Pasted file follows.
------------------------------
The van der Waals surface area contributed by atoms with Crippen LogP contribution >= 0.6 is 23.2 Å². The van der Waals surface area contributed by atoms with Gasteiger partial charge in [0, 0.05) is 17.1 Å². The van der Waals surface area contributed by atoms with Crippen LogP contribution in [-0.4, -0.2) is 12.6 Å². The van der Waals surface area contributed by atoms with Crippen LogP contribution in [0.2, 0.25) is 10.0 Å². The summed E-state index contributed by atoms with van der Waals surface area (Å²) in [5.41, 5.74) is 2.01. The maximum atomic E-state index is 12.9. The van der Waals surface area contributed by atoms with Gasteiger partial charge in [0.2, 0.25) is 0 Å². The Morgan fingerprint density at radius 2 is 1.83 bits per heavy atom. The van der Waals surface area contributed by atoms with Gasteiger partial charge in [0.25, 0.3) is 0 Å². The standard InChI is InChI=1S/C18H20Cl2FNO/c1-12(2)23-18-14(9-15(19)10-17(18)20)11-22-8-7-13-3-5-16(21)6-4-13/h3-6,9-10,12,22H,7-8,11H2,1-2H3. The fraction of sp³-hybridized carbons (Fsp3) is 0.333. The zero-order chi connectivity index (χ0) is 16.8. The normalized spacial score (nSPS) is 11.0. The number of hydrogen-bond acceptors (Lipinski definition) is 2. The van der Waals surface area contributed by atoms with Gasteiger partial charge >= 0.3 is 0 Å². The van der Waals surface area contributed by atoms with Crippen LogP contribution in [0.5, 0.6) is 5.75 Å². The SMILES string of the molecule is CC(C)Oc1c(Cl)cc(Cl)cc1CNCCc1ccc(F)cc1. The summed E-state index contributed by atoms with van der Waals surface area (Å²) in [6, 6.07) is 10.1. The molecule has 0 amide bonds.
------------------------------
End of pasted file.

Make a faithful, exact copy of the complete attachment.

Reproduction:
The van der Waals surface area contributed by atoms with Crippen LogP contribution >= 0.6 is 23.2 Å². The van der Waals surface area contributed by atoms with Gasteiger partial charge in [0, 0.05) is 17.1 Å². The van der Waals surface area contributed by atoms with Crippen LogP contribution in [-0.4, -0.2) is 12.6 Å². The van der Waals surface area contributed by atoms with Crippen LogP contribution in [0.2, 0.25) is 10.0 Å². The summed E-state index contributed by atoms with van der Waals surface area (Å²) in [5.41, 5.74) is 2.01. The maximum atomic E-state index is 12.9. The van der Waals surface area contributed by atoms with Gasteiger partial charge in [0.2, 0.25) is 0 Å². The Morgan fingerprint density at radius 2 is 1.83 bits per heavy atom. The van der Waals surface area contributed by atoms with Gasteiger partial charge in [0.25, 0.3) is 0 Å². The standard InChI is InChI=1S/C18H20Cl2FNO/c1-12(2)23-18-14(9-15(19)10-17(18)20)11-22-8-7-13-3-5-16(21)6-4-13/h3-6,9-10,12,22H,7-8,11H2,1-2H3. The fraction of sp³-hybridized carbons (Fsp3) is 0.333. The zero-order chi connectivity index (χ0) is 16.8. The normalized spacial score (nSPS) is 11.0. The number of hydrogen-bond acceptors (Lipinski definition) is 2. The van der Waals surface area contributed by atoms with Gasteiger partial charge >= 0.3 is 0 Å². The van der Waals surface area contributed by atoms with Crippen LogP contribution in [0.5, 0.6) is 5.75 Å². The SMILES string of the molecule is CC(C)Oc1c(Cl)cc(Cl)cc1CNCCc1ccc(F)cc1. The summed E-state index contributed by atoms with van der Waals surface area (Å²) in [6, 6.07) is 10.1. The molecule has 0 amide bonds.